Features and specifications

Central Station is not available yet but Samsung has updated their product page to include specifications for two soon-to-be released monitors utilizing Central Station:

Central Station Product Comparison
  C23A750X C27A750X
Screen size 23" 27"
Resolution 1920x1080 1920x1080
Brightness 250 cd/m2 250 cd/m2
Response time 2ms 2ms
Viewing angles 170°/160° 170°/160°
Color support 16.7 million 16.7 million
Video inputs HDMI, VGA HDMI, VGA
Other inputs 2x USB 3.0, 2x USB 2.0, Megabit Ethernet 2x USB 3.0, 2x USB 2.0, Megabit Ethernet
Outputs Audio out (3.5mm), USB 3.0 Audio out (3.5mm), USB 3.0
Dimensions (WxHxD) 21.7" x 17.1" x 9.2" 25.1" x 19.1" x 9.2"
Weight 9.7 lbs 11.5 lbs
Price $449 $599

As the table shows, the only differences between these two are the screen size, dimensions, and price. Both offer the same resolution, brightness, viewing angles, and other features. 

Update: Best Buy is selling the 23" model for $449 and Micro Center is selling the 27" model for $599 so it appears that the rumored prices were correct. 

The Screen

Screen wise these new monitors remind me of Samsung’s Class 550 Series monitors which offer the same screen sizes, resolution, brightness etc. It could be that these monitors are actually using the same panels with just the Central Station hardware bundled with them. The viewing angles suggest that the panel type is TN, which might be bad news for people who need more accurate colors, or just an overall better quality display.



Each monitor has a total of four USB ports. Two of them are USB 3.0 but here comes the downside of using a wireless connection: your bandwidth will be limited to USB 2.0 speeds when connecting wirelessly. Samsung acknowledges that USB 2.0 speeds may not always be enough, and thus a USB 3.0 output is also present so if you want to enjoy USB 3.0 speeds; you just plug in a single USB 3.0 cable to your laptop and you can use the USB 3.0 devices connected to your monitor at full speed. However, this kind of kills the idea of paying extra for Central Station technology as there are plenty of other monitors and USB 3.0 hubs that can basically do the same thing for less money.

Samsung says that the wireless range is 5 feet, which means that you have to be on the same desk to use this feature without lag, so don’t imagine sitting across the room and using the screen as it won’t work. While wireless connection is the selling point of Central Station, these monitors also come with VGA and HDMI connections, so for instance you can plug in a Blu-Ray player and use the monitor “normally”. There is also a 100Mb Ethernet port (yeah, you heard it right, Megabit) which can be useful for businesses if there is no WiFi due to possible security concerns.


The stand offers height adjustment so using the monitor should be comfortable no matter how tall you or your desk are. For a dual display setup, it’s even handier because you can adjust the display to be on the level of your laptop’s display (or very close to it). There is also something that Samsung calls MagicAngle which lets you to adjust the angle of the monitor.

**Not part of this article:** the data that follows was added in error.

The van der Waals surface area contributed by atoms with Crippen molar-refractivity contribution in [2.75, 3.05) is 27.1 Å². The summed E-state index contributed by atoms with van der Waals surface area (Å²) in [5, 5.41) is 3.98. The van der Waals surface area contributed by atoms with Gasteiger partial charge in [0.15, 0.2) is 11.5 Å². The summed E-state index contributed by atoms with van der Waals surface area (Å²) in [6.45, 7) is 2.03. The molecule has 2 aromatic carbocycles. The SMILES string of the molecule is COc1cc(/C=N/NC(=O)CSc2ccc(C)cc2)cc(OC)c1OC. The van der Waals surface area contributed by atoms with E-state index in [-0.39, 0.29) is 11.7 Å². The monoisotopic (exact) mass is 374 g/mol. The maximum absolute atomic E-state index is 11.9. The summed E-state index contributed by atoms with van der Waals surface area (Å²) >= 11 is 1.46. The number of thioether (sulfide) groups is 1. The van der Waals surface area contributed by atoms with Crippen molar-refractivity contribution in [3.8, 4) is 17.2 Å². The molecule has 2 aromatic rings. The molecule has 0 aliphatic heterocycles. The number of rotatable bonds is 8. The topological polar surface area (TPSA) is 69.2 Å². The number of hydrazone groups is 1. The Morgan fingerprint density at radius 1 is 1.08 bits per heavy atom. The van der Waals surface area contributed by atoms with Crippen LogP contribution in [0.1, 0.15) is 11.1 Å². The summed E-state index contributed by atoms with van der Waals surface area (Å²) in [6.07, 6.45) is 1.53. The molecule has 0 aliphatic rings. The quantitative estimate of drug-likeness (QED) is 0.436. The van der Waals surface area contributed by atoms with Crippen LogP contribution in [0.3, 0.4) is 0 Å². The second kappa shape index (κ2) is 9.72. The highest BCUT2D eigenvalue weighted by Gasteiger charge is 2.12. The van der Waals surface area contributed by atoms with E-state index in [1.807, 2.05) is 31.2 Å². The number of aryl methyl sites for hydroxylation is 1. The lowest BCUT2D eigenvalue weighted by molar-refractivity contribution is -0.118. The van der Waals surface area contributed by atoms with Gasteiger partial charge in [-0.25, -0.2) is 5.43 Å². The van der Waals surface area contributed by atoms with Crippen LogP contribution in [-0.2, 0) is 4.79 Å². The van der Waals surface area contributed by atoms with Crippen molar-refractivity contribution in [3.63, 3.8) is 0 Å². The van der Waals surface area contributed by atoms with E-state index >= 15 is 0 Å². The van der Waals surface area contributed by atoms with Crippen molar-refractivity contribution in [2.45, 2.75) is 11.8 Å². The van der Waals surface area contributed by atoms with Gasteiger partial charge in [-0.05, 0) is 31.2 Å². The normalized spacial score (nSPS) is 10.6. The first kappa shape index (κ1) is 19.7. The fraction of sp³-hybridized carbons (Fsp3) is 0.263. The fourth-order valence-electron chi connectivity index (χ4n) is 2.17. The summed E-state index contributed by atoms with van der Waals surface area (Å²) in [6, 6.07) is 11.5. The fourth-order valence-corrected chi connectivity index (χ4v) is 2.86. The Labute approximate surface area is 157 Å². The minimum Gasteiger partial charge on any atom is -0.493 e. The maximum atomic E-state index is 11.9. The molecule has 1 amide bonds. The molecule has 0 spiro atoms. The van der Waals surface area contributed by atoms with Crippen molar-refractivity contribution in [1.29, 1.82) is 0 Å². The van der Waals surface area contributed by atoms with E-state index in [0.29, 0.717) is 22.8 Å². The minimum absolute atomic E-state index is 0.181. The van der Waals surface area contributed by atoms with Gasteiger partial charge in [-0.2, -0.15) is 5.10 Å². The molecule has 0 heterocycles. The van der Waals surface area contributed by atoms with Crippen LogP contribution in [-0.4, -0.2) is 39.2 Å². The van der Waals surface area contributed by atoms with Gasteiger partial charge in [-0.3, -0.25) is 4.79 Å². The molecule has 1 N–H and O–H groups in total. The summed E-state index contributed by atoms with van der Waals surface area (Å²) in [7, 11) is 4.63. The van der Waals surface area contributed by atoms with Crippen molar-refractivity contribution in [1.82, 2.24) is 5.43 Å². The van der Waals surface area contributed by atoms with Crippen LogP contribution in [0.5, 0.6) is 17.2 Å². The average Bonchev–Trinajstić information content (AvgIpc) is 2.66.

System Requirements

Windows XP and Windows 7 will be supported at launch, but users of Windows Vista and Mac OS X will have to wait for a driver, which is set to be released later in 2011 (NY Times quotes October). On the hardware side, Samsung states that a 2.2GHz Core 2 Duo or better is required along with 2GB of RAM. Intel, ATI/AMD, and NVIDIA graphics are supported but it’s unclear whether this includes all GPUs made by these companies or only certain models. A 2.2GHz Core 2 Duo actually sounds pretty high as a requirement; personally I would expect Central Station to run fine on a 2010 MacBook Air, which has a slower CPU. 

Introduction and background Performance and final thoughts
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  • cosmotic - Wednesday, June 15, 2011 - link

    Thats 1000 times slower than what is currently considered standard and 10x slower than what was considered standard the late EIGHTIES!
  • DanNeely - Wednesday, June 15, 2011 - link

    Reading fail. "There is also a 100Mb Ethernet port (yeah, you heard it right, Megabit)" It's 100MB, which is faster than wifi if still obsolescent as a wired standard.
  • cjl - Wednesday, June 15, 2011 - link

    Not if you have 802.11n...
  • DanNeely - Wednesday, June 15, 2011 - link

    wired ethernet has no trouble getting very near its rated speed, wireless never even gets close to it. Despite the theoretical maximum, 802.11n is significantly slower than 100mb wired ethernet.
  • therealnickdanger - Wednesday, June 15, 2011 - link


    100Mb megabits per second = 12.5MB megabytes per second theoretical maximum is not faster than 802.11n. Even with a medium strength signal I can pull over 20MB megabytes from my server over 802.11n.

    1000Mb megabit (gigabit) is 10 times faster than 100Mb megabit and is definitely faster than 802.11n in theory and practice.
  • Spivonious - Wednesday, June 15, 2011 - link

    You've had good luck with the n devices then. I tried it out and despite it connecting at 150Mbps, I never got higher than 7-8MB/s file transfers.
  • quiksilvr - Wednesday, June 15, 2011 - link

    Chances are you are running on a 2.4 GHz signal, which encounters quite a lot of interference. My suggestion to you would be to switch to a dual band 5 GHz router and make sure the wireless card you are using is 5GHz as well.
  • therealnickdanger - Wednesday, June 15, 2011 - link

    Also, if your WAP is connected to a slower hub or switch, that may also be limiting your wireless bandwidth.
  • caziques - Wednesday, June 15, 2011 - link

    Reading fail. "Other inputs: 2x USB 3.0, 2x USB 2.0, Megabit Ethernet 2x USB 3.0, 2x USB 2.0, Megabit Ethernet"

    It's right there in the graph. Megabit Ethernet, just like the OP said.
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